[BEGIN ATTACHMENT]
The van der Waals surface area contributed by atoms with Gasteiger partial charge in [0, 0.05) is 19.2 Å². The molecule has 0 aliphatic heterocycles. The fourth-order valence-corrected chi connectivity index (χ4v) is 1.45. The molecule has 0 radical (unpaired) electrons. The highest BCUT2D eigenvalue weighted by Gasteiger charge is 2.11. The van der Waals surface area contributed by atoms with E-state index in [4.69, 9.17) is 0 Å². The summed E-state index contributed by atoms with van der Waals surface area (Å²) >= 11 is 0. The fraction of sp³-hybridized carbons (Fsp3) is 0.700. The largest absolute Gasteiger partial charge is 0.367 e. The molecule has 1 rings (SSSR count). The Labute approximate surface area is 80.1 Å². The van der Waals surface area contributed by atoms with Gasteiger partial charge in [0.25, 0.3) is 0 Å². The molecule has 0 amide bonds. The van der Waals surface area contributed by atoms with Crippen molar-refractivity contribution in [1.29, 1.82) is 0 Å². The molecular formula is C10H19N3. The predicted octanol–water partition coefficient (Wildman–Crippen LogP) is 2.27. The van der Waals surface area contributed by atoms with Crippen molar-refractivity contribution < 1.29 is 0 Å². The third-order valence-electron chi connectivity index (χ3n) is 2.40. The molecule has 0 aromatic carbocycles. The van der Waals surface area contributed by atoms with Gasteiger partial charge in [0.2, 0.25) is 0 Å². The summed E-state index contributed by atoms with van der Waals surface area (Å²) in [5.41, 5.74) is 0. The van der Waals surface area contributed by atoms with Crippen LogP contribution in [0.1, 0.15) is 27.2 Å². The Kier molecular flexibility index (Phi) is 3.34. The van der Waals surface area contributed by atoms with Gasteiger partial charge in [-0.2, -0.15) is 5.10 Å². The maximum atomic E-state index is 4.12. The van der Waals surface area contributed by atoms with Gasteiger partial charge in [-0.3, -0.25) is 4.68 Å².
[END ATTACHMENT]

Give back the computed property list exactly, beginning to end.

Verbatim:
The van der Waals surface area contributed by atoms with Gasteiger partial charge in [0, 0.05) is 19.2 Å². The molecule has 0 aliphatic heterocycles. The fourth-order valence-corrected chi connectivity index (χ4v) is 1.45. The molecule has 0 radical (unpaired) electrons. The highest BCUT2D eigenvalue weighted by Gasteiger charge is 2.11. The van der Waals surface area contributed by atoms with E-state index in [4.69, 9.17) is 0 Å². The summed E-state index contributed by atoms with van der Waals surface area (Å²) >= 11 is 0. The fraction of sp³-hybridized carbons (Fsp3) is 0.700. The largest absolute Gasteiger partial charge is 0.367 e. The molecule has 1 rings (SSSR count). The Labute approximate surface area is 80.1 Å². The van der Waals surface area contributed by atoms with Gasteiger partial charge in [0.25, 0.3) is 0 Å². The molecule has 0 amide bonds. The van der Waals surface area contributed by atoms with Crippen molar-refractivity contribution in [1.29, 1.82) is 0 Å². The molecular formula is C10H19N3. The predicted octanol–water partition coefficient (Wildman–Crippen LogP) is 2.27. The van der Waals surface area contributed by atoms with Crippen molar-refractivity contribution < 1.29 is 0 Å². The third-order valence-electron chi connectivity index (χ3n) is 2.40. The molecule has 0 aromatic carbocycles. The van der Waals surface area contributed by atoms with Gasteiger partial charge in [0.2, 0.25) is 0 Å². The summed E-state index contributed by atoms with van der Waals surface area (Å²) in [5.41, 5.74) is 0. The van der Waals surface area contributed by atoms with Crippen LogP contribution in [0.1, 0.15) is 27.2 Å². The Kier molecular flexibility index (Phi) is 3.34. The van der Waals surface area contributed by atoms with Gasteiger partial charge in [-0.2, -0.15) is 5.10 Å². The maximum atomic E-state index is 4.12. The van der Waals surface area contributed by atoms with Gasteiger partial charge in [-0.3, -0.25) is 4.68 Å².